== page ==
Seventy years after the controversial murder trial of the great Yolngu leader Dhakiyarr Wirrpanda and his subsequent disappearance, his family is still searching for answers. Dhakiyarr's body has still not been found and laid to rest. His descendants know that justice was not served and want to restore what was denied to him; his honour. Dhakiyarr vs The King is their story, told in their own words. It is also the story of a clash of cultures and of one man bravely facing the unknown.
In 1933, on Woodah Island in remote northeast Arnhem Land, Dhakiyarr speared to death a policeman, Constable Albert McColl who had chained up his (Dhakiyarr's) wife. To Dhakiyarr, the action was lawful on his land. On the advice of missionaries, he went to Darwin to explain his actions and his people's ways to the Northern Territory Supreme Court.
He was found guilty of murder in a trial where conditions and justice were grossly stacked against him and was sentenced to hang. However, the sentence was overturned by the High Court and Dhakiyarr was freed. But he disappeared the day he was released and his family have never discovered what happened to him. This documentary journeys with the Yolngu as they re-trace his footsteps and as master storytellers, they relate it in their own natural way directly to camera.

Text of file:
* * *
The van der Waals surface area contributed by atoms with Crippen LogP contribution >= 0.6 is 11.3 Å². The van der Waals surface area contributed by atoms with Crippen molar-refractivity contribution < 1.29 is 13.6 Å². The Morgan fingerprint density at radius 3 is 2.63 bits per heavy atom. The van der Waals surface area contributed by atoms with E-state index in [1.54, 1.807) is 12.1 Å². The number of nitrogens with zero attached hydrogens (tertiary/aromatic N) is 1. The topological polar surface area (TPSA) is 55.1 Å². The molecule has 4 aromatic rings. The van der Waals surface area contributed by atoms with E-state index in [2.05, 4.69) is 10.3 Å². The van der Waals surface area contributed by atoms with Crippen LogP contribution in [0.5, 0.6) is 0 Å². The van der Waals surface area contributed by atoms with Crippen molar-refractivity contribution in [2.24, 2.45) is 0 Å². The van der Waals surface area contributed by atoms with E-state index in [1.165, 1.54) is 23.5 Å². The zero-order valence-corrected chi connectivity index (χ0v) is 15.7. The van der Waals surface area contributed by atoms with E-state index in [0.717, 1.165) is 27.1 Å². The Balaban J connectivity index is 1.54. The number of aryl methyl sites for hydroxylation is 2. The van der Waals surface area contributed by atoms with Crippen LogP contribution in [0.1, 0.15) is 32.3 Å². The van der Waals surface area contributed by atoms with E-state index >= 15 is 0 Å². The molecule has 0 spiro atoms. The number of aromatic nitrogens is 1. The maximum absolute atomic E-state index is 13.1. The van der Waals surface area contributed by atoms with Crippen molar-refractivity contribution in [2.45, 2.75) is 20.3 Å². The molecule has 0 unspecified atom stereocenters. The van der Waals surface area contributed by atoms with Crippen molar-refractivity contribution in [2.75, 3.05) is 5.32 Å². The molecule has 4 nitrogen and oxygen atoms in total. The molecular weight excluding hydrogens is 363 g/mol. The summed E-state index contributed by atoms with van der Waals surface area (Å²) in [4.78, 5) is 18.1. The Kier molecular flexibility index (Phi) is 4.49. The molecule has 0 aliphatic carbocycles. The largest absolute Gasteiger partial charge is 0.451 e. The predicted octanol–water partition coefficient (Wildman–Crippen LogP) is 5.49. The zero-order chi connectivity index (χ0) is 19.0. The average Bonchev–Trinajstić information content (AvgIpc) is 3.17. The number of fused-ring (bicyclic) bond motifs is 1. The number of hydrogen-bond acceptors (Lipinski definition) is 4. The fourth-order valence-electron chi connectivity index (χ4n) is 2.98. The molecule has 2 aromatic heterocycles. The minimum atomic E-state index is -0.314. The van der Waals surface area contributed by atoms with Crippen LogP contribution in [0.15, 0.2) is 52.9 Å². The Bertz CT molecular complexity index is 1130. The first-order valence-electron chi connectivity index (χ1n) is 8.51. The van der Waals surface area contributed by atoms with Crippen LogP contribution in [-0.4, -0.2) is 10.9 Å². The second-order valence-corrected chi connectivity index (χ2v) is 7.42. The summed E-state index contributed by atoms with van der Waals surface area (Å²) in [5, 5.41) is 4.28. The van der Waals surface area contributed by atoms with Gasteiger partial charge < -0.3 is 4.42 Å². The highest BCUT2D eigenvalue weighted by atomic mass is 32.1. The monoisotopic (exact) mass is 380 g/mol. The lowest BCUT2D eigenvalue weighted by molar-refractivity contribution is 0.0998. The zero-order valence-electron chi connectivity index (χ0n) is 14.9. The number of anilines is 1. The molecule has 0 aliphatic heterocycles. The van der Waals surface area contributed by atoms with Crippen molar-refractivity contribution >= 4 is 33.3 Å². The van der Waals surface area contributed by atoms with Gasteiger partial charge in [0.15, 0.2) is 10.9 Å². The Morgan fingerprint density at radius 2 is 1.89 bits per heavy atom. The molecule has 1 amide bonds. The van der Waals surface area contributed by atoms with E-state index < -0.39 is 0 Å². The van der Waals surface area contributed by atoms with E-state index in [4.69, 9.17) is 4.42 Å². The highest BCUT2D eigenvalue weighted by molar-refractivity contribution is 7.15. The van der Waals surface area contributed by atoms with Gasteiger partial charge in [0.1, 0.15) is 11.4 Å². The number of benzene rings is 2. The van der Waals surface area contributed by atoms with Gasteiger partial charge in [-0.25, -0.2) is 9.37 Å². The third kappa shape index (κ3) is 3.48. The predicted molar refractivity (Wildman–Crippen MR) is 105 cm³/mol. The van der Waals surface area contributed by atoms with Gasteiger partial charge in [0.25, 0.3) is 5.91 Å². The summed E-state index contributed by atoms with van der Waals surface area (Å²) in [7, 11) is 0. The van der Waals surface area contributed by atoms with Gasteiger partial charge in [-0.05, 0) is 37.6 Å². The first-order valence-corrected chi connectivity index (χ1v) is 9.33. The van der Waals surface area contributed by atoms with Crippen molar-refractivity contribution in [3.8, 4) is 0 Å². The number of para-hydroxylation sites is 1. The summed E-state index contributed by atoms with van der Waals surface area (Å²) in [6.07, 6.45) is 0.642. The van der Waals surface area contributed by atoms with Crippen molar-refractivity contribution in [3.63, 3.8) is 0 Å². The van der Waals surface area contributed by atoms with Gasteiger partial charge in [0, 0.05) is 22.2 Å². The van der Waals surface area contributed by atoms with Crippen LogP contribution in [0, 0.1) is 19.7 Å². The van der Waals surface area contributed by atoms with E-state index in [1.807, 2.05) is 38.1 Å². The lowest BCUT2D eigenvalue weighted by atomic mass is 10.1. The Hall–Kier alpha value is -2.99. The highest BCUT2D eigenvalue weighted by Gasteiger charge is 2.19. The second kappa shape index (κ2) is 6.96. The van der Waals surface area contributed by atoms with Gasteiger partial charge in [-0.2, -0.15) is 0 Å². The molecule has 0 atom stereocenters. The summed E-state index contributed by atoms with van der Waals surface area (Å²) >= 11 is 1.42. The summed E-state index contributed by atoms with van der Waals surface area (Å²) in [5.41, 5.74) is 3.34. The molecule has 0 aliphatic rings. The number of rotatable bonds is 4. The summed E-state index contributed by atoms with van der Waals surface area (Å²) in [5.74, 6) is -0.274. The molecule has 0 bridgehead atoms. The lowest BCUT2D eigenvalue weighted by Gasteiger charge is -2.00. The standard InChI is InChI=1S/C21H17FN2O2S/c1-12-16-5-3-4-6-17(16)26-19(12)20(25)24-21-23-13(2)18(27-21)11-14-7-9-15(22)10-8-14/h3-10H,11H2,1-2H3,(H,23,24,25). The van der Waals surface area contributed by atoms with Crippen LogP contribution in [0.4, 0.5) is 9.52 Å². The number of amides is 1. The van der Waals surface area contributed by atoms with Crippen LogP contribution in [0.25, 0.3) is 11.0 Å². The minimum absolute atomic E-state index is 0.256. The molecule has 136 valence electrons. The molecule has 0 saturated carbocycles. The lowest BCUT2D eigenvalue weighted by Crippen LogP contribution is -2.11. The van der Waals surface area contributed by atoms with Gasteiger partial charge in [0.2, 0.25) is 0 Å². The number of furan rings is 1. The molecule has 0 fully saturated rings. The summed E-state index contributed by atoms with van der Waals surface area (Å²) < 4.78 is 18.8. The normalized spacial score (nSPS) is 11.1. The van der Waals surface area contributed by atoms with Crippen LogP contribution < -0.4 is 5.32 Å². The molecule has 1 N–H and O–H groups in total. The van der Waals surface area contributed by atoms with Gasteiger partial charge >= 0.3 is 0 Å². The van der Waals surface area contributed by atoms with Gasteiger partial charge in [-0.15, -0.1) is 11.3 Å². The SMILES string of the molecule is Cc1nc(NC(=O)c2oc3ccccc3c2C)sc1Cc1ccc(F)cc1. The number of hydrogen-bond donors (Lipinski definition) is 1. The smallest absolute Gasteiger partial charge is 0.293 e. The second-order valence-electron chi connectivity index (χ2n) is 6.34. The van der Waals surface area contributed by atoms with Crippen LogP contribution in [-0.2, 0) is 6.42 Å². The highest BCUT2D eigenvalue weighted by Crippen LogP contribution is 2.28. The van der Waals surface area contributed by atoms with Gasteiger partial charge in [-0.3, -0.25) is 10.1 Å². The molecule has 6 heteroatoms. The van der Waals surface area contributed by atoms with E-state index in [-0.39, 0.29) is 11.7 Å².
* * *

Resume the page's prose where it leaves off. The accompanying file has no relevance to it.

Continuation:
In their journey, the Yolngu come face to face with the authorities who let Dhakiyarr down and with the descendants of Constable McColl. It is an inspiring story of remembrance and healing of two laws, two cultures and two families coming to terms with the past.
The family of the great Yolngu leader Dhakiyarr Wirrpanda is searching for answers. Seventy years after his controversial murder trial and subsequent disappearance, Dhakiyarr's body has still not been found. His descendants know that justice was not served. They want to restore what was denied to him: his honour. This is their story, told in their own words - of two laws, two cultures and two families coming to terms with the past.
- Ted Egan
- Winner, Audiovisual History prize, NSW Premier's History Awards 2004
- PG - Parental guidance
- Alister Spence
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